SALT LAKE CITY (Reuters) - The family featured on the U.S. reality TV series “Sister Wives,” about an advertising executive and four women he calls spouses, is challenging the government’s right to criminalize its lifestyle, the family’s lawyer said.
The family, in a lawsuit to be filed on Wednesday, will challenge Utah’s bigamy statute. It is not trying to get the government to recognize plural marriage, just to stay out of the intimate affairs of consenting adults.
“We are only challenging the right of the state to prosecute people for their private relations and demanding equal treatment with other citizens in living their lives according to their own beliefs,” family attorney Jonathan Turley said in a statement.
“Sister Wives”, which has just concluded its second season, premiered in the U.S. on cable television in September, earning strong ratings while also drawing the attention of authorities in the Utah town of Lehi, south of Salt Lake city, where the family shared a large house.
The show documents the world of Kody Brown, then 41, and the four women he lives with -- Meri, Janelle, Christine and Robyn -- along with their children, as they seek to fit in with mainstream society while maintaining their religious beliefs in plural marriage.
Brown is legally married to just one of the women, but counts the three others as “sister wives,” a term in polygamous sects that refers to a husband’s multiple marital partners.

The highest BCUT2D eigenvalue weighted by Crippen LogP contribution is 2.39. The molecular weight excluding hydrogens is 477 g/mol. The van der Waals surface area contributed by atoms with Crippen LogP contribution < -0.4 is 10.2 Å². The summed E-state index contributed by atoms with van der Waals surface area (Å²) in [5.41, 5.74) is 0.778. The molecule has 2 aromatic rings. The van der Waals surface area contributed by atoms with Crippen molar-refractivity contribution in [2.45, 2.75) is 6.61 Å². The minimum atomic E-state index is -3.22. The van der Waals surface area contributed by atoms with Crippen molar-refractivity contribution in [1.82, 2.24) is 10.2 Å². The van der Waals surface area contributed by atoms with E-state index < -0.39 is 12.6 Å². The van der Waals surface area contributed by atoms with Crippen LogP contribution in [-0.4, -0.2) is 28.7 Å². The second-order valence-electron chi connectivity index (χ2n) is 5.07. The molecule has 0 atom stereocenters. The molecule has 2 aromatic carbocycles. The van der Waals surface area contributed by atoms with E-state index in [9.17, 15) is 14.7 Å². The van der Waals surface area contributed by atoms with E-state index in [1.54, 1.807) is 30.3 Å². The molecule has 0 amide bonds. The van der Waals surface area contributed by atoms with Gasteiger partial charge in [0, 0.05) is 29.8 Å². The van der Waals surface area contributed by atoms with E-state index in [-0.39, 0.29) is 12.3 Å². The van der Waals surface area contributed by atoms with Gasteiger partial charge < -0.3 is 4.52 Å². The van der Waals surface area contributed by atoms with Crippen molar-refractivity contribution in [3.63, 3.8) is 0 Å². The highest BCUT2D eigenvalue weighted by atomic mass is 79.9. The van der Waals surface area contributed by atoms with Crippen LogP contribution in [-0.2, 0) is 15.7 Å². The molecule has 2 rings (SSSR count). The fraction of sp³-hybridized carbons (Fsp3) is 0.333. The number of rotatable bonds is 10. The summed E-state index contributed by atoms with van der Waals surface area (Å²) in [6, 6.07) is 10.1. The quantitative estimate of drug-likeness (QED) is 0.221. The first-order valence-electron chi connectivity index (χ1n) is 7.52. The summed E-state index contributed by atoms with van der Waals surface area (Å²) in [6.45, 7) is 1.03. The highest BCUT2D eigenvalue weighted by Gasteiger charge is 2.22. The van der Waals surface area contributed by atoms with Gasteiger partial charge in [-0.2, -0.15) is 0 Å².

Turley said earlier this year that the Browns and their 16 children moved from their Lehi, Utah home to an undisclosed location in Nevada.
Lehi residents had complained about the publicity and felt the show depicted their community in an unsavory light.
Utah law enforcement officials conducted an investigation into the family but no charges have been filed, and their lawyer has previously praised prosecutors for their “commendable discretion and judgment” in the case.
He has said that in the past, Utah officials had made it clear to polygamous families that they would not pursue them absent evidence of another crime, such as child abuse.
Plural marriage, an early tenant of the Mormon faith and once common in Utah, was renounced by the church more than 150 years ago and outlawed, as it already was in the rest of the country, as Utah was seeking statehood.
But polygamy persists in secluded communities scattered mostly around the West, especially among followers of a Mormon splinter group called the Fundamentalist Church of Jesus Christ of Latter-Day Saints, or the FLDS.
“There are tens of thousands of plural families in Utah and other states. We are one of those families. We only wish to live our private lives according our beliefs,” Kody Brown said in a statement.
“While we understand that this may be a long struggle in court, it has already been a long struggle for my family and other plural families to end the stereotypes and unfair treatment given consensual polygamy,” he added.
Plural marriage was largely overlooked by Utah authorities until 2001, when polygamist Tom Green went on national TV to espouse his lifestyle. He ultimately was convicted of bigamy for being married to five women simultaneously, and of child rape in connection with his 1986 marriage to a 13-year-old girl. He served several years in prison.
Editing by Cynthia Johnston